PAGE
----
In the last post I wrote something about what I think is to be tossed out of science.
Now, we have opinions on http://www.edge.org/responses/what-scientific-idea-is-ready-for-retirement
With my number 1, that the infinity is a bad idea, one, Max Tegmark agrees.
Our challenge as physicists is to discover this elegant way and the infinity-free equations describing it—the true laws of physics. To start this search in earnest, we need to question infinity. I’m betting that we also need to let go of it.
With my number 2, that Popperism is to be retired, I have two who mostly agree. Sean Carroll and Rebecca Newberger Goldstein. Each from a slightly different viewpoint.
It’s a well-meaning idea, but far from the complete story.
But in the real world, the interplay between theory and experiment isn’t so cut and dried.
My number 3, that the “life concept” isn’t scientific enough to be useful, Julia Clarke, with Urvogel comes close, but she is not as radical as me.
All too quickly, we can fall into a rabbit hole of defining (and defending) terms, when we’d do better to seek a more precise understanding …
For the number 4, the appeal for sobriety in Quantum Mechanics, there are few voices. But David Deutsch and Seth Lloyd don’t agree with me at all. As far as I know, not even May Tegmark, who is clearly with me on number 1.
the laws of quantum mechanics indicate that the universe is continually splitting into multiple histories or ‘worlds,’ out of which the world that we experience is only one. The other worlds contain the events that didn’t happen in our world.
When all the heavyweights, like Oxford and MIT professors of Quantum Physics strongly oppose me, Daniel Hillis agrees a bit:
Of course there is no real paradox here, there is just a problem with trying to apply our storytelling framework to a situation where it does not match.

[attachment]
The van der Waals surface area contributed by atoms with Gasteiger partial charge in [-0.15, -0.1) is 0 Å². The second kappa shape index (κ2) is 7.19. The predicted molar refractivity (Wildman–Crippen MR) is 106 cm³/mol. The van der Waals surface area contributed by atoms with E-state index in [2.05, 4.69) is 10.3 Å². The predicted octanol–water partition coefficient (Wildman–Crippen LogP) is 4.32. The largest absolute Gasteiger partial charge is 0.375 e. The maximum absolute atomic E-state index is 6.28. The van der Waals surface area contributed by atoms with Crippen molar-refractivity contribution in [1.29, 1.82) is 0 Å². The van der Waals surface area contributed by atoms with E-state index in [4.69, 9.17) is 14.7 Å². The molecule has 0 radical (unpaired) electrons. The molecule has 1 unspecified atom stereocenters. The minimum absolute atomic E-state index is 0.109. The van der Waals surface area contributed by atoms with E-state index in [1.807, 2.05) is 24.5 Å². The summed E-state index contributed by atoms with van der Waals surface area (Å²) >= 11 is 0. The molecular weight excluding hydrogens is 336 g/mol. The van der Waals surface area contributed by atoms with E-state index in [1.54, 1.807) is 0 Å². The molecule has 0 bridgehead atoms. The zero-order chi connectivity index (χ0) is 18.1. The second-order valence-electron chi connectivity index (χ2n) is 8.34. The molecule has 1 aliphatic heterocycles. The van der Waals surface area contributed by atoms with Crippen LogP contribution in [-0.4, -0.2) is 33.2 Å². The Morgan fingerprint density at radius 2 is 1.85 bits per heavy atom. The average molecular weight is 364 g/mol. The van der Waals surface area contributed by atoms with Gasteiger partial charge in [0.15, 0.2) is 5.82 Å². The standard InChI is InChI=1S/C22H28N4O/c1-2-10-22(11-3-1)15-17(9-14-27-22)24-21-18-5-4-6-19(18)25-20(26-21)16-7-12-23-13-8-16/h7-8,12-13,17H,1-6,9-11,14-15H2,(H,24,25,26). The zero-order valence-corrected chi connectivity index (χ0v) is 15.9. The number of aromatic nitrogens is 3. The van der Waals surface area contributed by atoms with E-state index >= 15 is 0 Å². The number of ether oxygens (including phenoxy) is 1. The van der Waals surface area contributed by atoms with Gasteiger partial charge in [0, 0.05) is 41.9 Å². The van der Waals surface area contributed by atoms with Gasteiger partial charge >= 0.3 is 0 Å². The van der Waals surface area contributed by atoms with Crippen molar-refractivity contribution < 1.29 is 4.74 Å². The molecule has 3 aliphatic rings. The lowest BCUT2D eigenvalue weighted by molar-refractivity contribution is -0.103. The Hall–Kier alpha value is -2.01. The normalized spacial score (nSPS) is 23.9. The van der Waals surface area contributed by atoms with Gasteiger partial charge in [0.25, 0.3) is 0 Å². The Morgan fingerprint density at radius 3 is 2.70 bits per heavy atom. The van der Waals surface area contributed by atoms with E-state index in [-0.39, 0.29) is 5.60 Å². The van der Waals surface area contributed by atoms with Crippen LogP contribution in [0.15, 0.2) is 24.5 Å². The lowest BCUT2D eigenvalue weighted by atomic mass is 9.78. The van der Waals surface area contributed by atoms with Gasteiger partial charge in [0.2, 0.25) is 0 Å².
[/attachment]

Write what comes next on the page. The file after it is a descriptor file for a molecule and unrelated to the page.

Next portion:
Just a nicer way to say – Shut up and calculate! Also Freeman Dyson, pledges to keep our heads cool when talking about QM:
Unfortunately, people writing about quantum mechanics often use the phrase “collapse of the wave-function” to describe what happens when an object is observed. This phrase gives a misleading idea that the wave-function itself is a physical object.
For my number 5 – forget Global Warming and other scary stories – there are some careful, rather indirect voices. Ian Bogost dislike the “Science” as is.
To think that science has a special relationship to observations about the material world isn’t just wrong, it’s insulting.
Brian Christian thinks that
An academic publisher worth their salt would also accommodate another pillar of modern software development: revision control. Code repositories, like wikis, are living documents, open not only for scrutiny, censure and approbation, but for modification.
Please Science, modernize your standards to at least the corporate ones widely used now! I very much like Rebecca Newberger Goldstein’s thought:
What idea should science retire? The idea of “science” itself. Let’s retire it in favor of the more inclusive “knowledge.”
My number 6 is a bit radical and quite “crackpotish”. Still, Smolin has no mercy toward Relativity either.
general relativity is incomplete as a description of nature because it leaves out quantum phenomena
Eric R. Weinstein, who does not need to care for an academic position even dares to say:
My reason for believing that there is a better route to the truth is that we have, out of what seems to be misplaced love for our beloved Einstein, been too reverential to the exact form of general relativity.
Number 7, to forget the PC codex in science is mostly opposed. Somebody even wants to abandon the term ‘race’ in humans. I must say, that the majority of top scientists are quite PC.
I forgot to mention String Theory last time, but I’m glad that Frank Tippler did not. It’s dead.